My dad and stepmom Diana are quite accomplished hikers. To say accomplished is an understatement: my dad has been hiking and exploring for as long as I can remember and in the last 15 years that they have lived in the Southern California area they have hiked 800+ peaks and millions of feet of elevation. Incredible!
Every weekend they are hiking. And not just little hikes but arduous 20+ mile hikes in the high country of the Sierras. They’re almost always in the Bishop area since they’ve climbed everything within a 4 to 5 hour radius of Ventura County.
Over Labor Day weekend they told me they would be making a third attempt to climb to the top of Mount Lamarck, a 13,417′ peak on the crest of the High Sierra. Their 2 previous attempts were thwarted by route finding challenges, boulders, and snow. Lamarck isn’t just a pedestrian hike – it’s a rugged 12 mile cross country trek up steep talus, scree, and snow fields.
Just this past July my dad and stepmom joined me and a group of friends for the Enchantments Death March, a grueling 20 mile day hike through the Central Cascades with over 6,000′ of elevation. We even threw in a summit of Little Annapurna (8440′) for a bonus. My folks had no trouble keeping up with a group that was more than half their age! A testament to their stamina and conditioning.
As I was climbing Earl Peak in the Teanaway Sunday I had no idea that they were in the middle of a dramatic situation on Lamarck.
After a successful summit they were descending the talus fields when a boulder came loose and dropped onto Diana’s foot, breaking her fibula, talus, and calcaneus and causing soft tissue crushing injuries. Diana said it took both her and my dad to lift the boulder from her foot. It was easily 60+ pounds. Two other hikers descending the peak heard her screams and immediately came to their aid.
The male hiker had medical training and Diana said she couldn’t believe how quickly he jumped into action, dumping out packs to assemble supplies to brace her foot. They used her broken trekking pole, first aid supplies and clothing to stabilize her foot and ankle.
My dad was able to reach 911 and contacted Inyo County Search and Rescue. Because of steep and difficult terrain a litter could only be brought a mile up the trail. Diana spent the next several grueling hours literally crawling her way down thousands of feet of boulder fields and difficult creek crossings.
The couple that aided them never left their side. They finally connected with search and rescue further down the mountain and they helped piggyback Diana in less technical sections of trail. Finally a mile from the trailhead she was put on a litter and rolled the rest of the way down. They reached the trailhead nearly 12 hours later at midnight.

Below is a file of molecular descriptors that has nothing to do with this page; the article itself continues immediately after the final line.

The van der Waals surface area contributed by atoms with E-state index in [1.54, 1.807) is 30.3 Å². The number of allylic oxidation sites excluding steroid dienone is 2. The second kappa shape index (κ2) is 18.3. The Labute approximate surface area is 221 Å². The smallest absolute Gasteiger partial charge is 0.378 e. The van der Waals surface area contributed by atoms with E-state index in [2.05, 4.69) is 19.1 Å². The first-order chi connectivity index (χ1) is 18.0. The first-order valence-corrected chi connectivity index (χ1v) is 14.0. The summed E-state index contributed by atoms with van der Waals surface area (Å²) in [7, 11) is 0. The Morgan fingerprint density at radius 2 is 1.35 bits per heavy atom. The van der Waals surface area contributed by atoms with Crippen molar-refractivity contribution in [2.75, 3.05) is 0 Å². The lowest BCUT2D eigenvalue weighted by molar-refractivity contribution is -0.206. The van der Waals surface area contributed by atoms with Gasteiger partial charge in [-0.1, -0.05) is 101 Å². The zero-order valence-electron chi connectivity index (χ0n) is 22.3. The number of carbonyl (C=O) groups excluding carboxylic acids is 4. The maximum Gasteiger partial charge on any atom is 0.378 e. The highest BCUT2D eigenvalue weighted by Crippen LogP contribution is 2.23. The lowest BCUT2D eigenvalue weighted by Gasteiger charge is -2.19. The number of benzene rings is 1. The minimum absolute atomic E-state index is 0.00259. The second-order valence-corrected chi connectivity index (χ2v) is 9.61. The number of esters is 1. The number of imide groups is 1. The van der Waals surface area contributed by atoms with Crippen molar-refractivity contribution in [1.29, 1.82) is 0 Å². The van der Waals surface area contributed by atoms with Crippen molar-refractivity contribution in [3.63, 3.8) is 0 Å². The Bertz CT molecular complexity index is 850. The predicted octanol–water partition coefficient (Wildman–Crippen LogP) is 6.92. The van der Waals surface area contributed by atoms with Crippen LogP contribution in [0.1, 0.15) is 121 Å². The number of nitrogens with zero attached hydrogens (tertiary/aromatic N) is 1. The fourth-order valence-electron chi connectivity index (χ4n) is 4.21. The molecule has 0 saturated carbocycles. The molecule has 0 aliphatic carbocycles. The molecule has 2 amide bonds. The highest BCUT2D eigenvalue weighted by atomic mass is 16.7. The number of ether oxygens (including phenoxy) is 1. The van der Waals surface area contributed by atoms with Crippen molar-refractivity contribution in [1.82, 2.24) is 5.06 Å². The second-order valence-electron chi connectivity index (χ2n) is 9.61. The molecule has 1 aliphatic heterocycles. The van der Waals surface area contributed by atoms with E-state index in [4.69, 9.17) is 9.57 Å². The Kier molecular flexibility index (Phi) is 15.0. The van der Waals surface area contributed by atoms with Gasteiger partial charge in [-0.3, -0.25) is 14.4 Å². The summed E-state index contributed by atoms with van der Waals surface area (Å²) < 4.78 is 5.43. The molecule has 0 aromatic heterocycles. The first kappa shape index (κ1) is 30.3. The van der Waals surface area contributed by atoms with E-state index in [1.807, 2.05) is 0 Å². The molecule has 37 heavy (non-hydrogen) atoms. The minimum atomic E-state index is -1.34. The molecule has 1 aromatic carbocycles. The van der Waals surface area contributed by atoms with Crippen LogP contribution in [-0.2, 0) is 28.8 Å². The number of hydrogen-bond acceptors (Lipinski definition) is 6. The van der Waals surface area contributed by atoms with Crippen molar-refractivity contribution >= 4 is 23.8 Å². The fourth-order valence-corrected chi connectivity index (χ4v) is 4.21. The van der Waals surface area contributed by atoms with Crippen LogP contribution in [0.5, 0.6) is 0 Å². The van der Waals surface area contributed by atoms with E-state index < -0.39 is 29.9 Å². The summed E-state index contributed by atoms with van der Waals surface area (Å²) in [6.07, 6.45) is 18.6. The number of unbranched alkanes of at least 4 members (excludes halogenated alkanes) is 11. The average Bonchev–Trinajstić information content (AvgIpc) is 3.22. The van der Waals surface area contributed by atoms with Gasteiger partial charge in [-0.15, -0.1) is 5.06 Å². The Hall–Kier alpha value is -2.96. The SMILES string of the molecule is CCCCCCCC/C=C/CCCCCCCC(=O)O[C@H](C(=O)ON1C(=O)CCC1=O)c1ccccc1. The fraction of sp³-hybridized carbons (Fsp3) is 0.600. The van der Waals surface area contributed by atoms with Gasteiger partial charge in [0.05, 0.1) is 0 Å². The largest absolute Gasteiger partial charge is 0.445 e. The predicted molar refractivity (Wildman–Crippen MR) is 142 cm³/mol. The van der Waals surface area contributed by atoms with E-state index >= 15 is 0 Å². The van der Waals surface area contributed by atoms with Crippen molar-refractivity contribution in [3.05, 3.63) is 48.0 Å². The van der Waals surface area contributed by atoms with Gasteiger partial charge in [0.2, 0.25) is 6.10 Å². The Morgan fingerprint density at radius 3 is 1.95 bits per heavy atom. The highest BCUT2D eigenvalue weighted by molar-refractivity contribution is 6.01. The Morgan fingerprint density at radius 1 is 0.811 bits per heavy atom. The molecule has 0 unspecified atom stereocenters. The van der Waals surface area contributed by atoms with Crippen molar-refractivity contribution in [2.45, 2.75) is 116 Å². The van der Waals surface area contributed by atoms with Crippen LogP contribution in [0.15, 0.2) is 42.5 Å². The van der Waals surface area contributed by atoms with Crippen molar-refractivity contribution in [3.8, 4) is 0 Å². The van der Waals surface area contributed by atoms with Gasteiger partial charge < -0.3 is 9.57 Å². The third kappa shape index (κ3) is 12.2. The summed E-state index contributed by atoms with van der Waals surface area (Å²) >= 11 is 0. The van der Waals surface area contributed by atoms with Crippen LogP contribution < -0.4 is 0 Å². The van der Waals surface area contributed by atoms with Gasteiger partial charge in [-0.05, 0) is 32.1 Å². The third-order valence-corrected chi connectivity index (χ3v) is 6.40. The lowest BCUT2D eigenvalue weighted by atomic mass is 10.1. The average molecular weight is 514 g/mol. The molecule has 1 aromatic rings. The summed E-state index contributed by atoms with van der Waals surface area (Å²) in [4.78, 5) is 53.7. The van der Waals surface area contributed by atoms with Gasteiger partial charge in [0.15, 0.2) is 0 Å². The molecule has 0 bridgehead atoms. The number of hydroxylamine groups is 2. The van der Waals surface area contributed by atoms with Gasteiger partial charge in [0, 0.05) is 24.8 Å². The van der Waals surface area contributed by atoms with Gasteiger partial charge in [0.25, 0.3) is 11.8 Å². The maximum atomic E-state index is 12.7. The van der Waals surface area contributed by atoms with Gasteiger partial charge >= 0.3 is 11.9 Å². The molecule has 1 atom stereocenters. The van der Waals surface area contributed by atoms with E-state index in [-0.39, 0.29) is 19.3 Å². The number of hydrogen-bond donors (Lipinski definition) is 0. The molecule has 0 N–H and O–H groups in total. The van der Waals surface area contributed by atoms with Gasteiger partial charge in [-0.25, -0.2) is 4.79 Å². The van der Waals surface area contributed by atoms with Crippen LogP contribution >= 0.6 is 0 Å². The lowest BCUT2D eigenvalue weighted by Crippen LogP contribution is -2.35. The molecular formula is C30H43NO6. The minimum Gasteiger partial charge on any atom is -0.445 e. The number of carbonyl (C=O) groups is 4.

The Inyo county SAR team that assisted my dad and Diana said they were impressed by their stamina and that they had plenty of food, water, and supplies.
I am so, so thankful for the amazing SAR team and the fellow hikers who assisted them. Without them the situation could have been much worse. And I am so proud of my amazing stepmom for being such a warrior and my amazing dad for always being prepared for anything.
The Inyo County SAR team posted the details of their incident along with a video of Diana crawling her way down boulders through a creek crossing.
My stepmom has a long road of recovery ahead of her but they are in good spirits and said the whole ordeal was a surreal experience. A good reminder that despite all your cautions accidents can happen out in the wilderness. And we are incredibly lucky to be blessed with amazing folks who volunteer their time to come to others’ aid. And also blessed to meet other people out there always willing to lend a hand.
For years, every time I go out, my dad has always told me “you gotta be prepared” and I’ve rolled my eyes at him in a way that only kids can do with their parents. But it’s so true. A good reminder that a pound or two of extra essentials can make the difference between life and death out there.
So next time you venture out on a simple day hike, or a hard one, or a backpacking trip, you should really stop to think: “What if something happens? Do I have the necessary things to sustain myself?” And you should send your blessings to those trail angels who aid us. Karma is a great thing.
Some friends have asked about helping and I might suggest donating to your local search and rescue organization. Or to the Inyo County SAR for their efforts. These are volunteer organizations who provide incredible services. And you never know when you might be the person who needs them.
And last but not least, a reminder of the ten essentials:
- Navigation (map and compass)
- Sun protection (sunglasses and sunscreen)
- Insulation (extra clothing)
- Illumination (headlamp/flashlight)
- First-aid supplies
- Fire (waterproof matches/lighter/candles)
- Repair kit and tools
- Nutrition (extra food)
- Hydration (extra water)
- Emergency shelter